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. Last Updated: 07/27/2016

Roots of Russia's Mafia

First of two parts.


It is always a treat to talk to my Western journalist colleagues about the Russian mafia. They start drawing little squares, with connecting lines between them. "This is the 'Big Boss', this is the 'boss', and this is the 'captain'". Looking at this vertical diagram from the bottom up I ask in surprise: "What are you talking about? The Communist Party? "


Or they ask: "Is there a mafia head who rules from Vladivostok to Brest? " Glancing at the map on the wall, remembering the last time I had to fly on three separate airplanes to get from Moscow to Kamchatka, I answer carelessly: "You can't even always make a telephone call from Moscow to Kaluga. How could one person rule the mafia in this country? "


Of course I am joking. Or almost. Many of my foreign colleagues know quite a bit about the Russian mafia. But they are the ones who know our history, who have lived here for a long time and understand that the differences in our political systems are not, just something politicians dreamed up in their spare time.


About seven years ago I published an article in Literaturnaya Gazeta with Alexander Gurov, at that time an almost unknown employee in a militia institute, who then became the head of the Interior Ministry department charged with fighting the mafia. Our article, which introduced the concept of "mafia" into the virginal picture of Soviet propaganda, provoked a flood of letters to the editor. The idea of the mafia had been around for a long time, and, as if light had been turned on after a period of darkness, people started seeing it everywhere.


"The director of our institute is the mafia". "The local police are all mafia". "Everyone who lives in the next building is in the mafia" -- these were the kinds of letters we were getting then.


I just could not understand. It was impossible that thousands of people had gone out of their minds over an article in the newspaper.


The reason finally dawned on me, after a chance encounter at Domodedovo airport. My plane had been delayed. I was wandering around, feeling that someone was watching me. I went out onto the street, and a man followed. "I recognize you from television", he stammered. "You are not looking in the right places. The mafia is in the raikomy (local Party committees). and the heads are in the Kremlin".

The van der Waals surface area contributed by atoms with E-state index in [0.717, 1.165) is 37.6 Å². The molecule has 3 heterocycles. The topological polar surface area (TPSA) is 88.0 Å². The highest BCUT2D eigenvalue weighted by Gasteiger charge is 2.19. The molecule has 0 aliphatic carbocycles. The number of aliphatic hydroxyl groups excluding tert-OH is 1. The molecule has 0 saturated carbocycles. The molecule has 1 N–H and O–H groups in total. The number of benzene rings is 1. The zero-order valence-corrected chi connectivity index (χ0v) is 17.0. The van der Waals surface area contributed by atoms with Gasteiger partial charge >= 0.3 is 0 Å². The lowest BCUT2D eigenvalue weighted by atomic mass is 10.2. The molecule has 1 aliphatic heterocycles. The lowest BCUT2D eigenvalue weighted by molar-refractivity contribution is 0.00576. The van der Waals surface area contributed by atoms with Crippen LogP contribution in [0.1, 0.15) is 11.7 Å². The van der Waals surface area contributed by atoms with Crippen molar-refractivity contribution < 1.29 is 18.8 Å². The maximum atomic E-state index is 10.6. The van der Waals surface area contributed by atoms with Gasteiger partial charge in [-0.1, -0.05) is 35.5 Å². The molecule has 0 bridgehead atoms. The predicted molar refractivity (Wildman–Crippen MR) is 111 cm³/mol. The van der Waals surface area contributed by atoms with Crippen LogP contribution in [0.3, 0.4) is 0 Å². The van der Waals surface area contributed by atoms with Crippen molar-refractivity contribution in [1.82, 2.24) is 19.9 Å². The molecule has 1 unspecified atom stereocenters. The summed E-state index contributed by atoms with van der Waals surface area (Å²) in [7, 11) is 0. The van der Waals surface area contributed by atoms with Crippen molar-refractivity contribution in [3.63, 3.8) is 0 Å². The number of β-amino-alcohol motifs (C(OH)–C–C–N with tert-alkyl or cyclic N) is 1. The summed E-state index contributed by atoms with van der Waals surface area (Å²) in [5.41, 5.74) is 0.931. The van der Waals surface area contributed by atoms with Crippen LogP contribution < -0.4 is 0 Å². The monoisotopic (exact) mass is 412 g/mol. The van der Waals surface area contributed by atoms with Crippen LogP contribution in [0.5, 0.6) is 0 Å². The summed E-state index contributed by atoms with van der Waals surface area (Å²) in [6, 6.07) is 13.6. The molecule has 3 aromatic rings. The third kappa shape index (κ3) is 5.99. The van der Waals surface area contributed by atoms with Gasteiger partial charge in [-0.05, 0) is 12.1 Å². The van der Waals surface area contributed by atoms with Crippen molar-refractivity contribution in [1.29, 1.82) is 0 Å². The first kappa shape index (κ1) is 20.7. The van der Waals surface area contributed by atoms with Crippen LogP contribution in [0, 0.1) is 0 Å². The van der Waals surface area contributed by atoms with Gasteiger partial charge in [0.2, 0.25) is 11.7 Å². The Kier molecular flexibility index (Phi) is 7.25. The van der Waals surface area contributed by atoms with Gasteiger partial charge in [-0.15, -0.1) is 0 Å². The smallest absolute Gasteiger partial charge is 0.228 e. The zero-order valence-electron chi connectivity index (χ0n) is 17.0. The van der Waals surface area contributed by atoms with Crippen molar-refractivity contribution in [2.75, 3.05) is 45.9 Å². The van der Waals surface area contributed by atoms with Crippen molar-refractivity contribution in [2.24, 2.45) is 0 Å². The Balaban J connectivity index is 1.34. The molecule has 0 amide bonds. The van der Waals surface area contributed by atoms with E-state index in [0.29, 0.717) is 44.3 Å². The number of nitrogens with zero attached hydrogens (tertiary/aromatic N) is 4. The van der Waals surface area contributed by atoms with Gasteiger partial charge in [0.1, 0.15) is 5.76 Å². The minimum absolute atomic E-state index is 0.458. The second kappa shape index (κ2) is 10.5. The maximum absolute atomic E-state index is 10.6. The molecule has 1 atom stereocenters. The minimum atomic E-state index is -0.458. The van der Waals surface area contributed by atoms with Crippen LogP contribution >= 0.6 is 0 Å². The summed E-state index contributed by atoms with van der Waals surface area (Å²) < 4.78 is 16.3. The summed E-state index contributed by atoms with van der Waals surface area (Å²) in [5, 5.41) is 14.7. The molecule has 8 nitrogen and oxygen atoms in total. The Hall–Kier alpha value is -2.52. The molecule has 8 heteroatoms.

I finally understood why so many letters had been addressed to our editorial offices. It wasn't that people were imagining the mafia everywhere. They just didn't know what else to call what they were seeing around them: a harsh system that crushed human feelings, in which you could not dispose of your property as you wished, or have control over your choice of lifestyle, or even over your own thoughts, and in which injustice had become the norm. Just like in those Italian films where the laws of the criminal family superceded human laws.


It was a criminal gang that seized power in 1917, and then perfected the system. Who could imagine a better "godfather" than Stalin, who bound his cohorts to him with blood? and wasn't the NKVD a band of gangsters, causing terror in the whole country, like bandits somewhere in Palermo?


Specialists date the appearance of the first organized criminal clans from the end of the 1960s, when, in the wake of Khrushchev's thaw, the fingers of the system unclenched just a bit, when bureaucrats became a bit braver, convinced that the Big Boss would not return.


That is when that three-tiered edifice known as our own Russian mafia began to take shape. The second tier was filled with the underground businessmen who wanted to make money. On the third level were the gangsters who ran the rackets. But the first floor was reserved for the bureaucrats. The underground "businessmen" had to spend two-thirds of their income to pay off the bureaucrats, who were protected by the system.


The dawn of a new age, the collapse of the old system, of course, changed all of that.


Things are different now than they were a few years ago. Now we have more knowledge, more experience, and we live in a different country. But have the players really changed?


Yury Shchekochikhin is head of the investigation department at Literaturnaya Gazeta.